Business travel bookings and spending rise among high optimism and employee willingness to travel

6 May, 2022

Business travel is surging forward, international travel is returning and despite new challenges, industry recovery is entrenched, were among the most notable findings from the Apr-2022 edition of the Business Travel Recovery Poll from the Global Business Travel Association (GBTA). The 27th edition of the insight also found that corporate travel policies are undergoing a revamp and employees are now broadly willing to travel for business.  

GBTA has been surveying business travel buyers, suppliers, and other stakeholders around the world since the pandemic began to take the pulse of the industry as it navigates challenges and changes on the road to recovery. This latest edition is based on a 520-person poll in Apr-2022 among its members and other business travel industry professionals including travel buyers and travel suppliers across the globe.

Double-digit increases in domestic and international sentiment

The latest insights show companies who now report they at least sometimes allow non-essential domestic business travel has increased to 86%, up from 73% in GBTA’s Feb-2022 poll. International travel made a jump double the size with 74% reporting their company now allows it, up 26 percentage points from Feb-2022.

Companies also continue to resume international business travel, according to the poll, with only 45% saying they have cancelled or suspended most or all international business trips, 27 percentage points less than the 71% in Feb-2022. In addition, only one in five respondents (20%) report they have cancelled or suspended most or all domestic business travel, compared to 33% in Feb-2022.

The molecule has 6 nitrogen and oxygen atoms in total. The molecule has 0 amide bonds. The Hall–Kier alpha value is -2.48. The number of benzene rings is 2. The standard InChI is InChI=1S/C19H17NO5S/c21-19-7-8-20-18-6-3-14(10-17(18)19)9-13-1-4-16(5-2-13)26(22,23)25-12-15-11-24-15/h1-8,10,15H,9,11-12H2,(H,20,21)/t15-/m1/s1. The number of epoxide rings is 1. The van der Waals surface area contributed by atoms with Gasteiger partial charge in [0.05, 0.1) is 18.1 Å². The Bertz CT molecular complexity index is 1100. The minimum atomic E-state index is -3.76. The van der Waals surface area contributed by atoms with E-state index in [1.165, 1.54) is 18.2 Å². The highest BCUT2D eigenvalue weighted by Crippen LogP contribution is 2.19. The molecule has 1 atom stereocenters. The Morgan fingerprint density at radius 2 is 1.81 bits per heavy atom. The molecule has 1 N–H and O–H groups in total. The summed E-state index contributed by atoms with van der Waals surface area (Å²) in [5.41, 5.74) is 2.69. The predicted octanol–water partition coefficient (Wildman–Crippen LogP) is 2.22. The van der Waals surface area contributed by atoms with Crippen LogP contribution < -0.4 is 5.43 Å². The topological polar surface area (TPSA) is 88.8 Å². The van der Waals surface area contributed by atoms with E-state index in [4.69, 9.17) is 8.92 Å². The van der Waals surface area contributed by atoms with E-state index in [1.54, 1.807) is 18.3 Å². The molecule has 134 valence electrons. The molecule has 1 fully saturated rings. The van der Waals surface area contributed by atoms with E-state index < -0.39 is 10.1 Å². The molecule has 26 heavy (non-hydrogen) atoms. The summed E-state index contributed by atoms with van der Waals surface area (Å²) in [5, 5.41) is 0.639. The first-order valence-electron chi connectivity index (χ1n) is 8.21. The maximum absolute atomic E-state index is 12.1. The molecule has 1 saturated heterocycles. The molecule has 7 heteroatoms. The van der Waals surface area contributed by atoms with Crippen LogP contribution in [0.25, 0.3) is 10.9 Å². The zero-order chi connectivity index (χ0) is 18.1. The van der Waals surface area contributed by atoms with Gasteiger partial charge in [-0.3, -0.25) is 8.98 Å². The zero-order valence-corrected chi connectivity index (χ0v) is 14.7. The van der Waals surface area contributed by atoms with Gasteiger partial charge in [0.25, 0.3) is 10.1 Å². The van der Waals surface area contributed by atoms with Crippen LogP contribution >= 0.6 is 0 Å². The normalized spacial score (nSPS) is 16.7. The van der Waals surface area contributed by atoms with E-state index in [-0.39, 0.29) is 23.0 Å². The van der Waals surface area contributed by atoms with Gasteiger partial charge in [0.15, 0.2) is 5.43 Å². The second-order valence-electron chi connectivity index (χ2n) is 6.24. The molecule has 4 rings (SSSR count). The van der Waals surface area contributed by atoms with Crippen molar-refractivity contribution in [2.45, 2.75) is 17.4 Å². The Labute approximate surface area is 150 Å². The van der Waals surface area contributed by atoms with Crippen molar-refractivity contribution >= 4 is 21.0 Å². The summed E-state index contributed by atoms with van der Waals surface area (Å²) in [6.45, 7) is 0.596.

Of the companies who previously cancelled or suspended most or all trips to a specific region/country, 75% plan to resume domestic travel and 52% international travel in the next one to three months, according to the findings.

Suppliers and TMCs report higher corporate travel demand

A majority (88%) of suppliers and travel management companies (TMCs) also report their bookings have increased in the prior month. This is much higher than the share who said the same in Feb-2022 (45%). On average, travel buyers said their company’s travel bookings are currently at 56% of the pre-pandemic level, up 22 points from Feb-2022.

When asked to characterise their company’s spending on business travel compared to 2019, on average, respondents expected their company will be back to 59% of their pre-pandemic spend by the end of 2022 and will reach 79% by the end of 2023.

Return to the office correlates to return to business travel

Four in ten (41%) GBTA stakeholders said their company’s return to the office directly correlates to the return to business travel. Over half (55%) of respondents said their company has implemented a permanent back-to-office policy. One-quarter (23%) reported their employees will be full-time in-office, and over half (52%) will be hybrid with working days spent between office and home.

Two-plus years into the pandemic, 26% reported their company has not yet announced a permanent policy. An additional one in ten (12%) said employees will have the choice whether to return to the office or not. 

Employees are more willing to travel…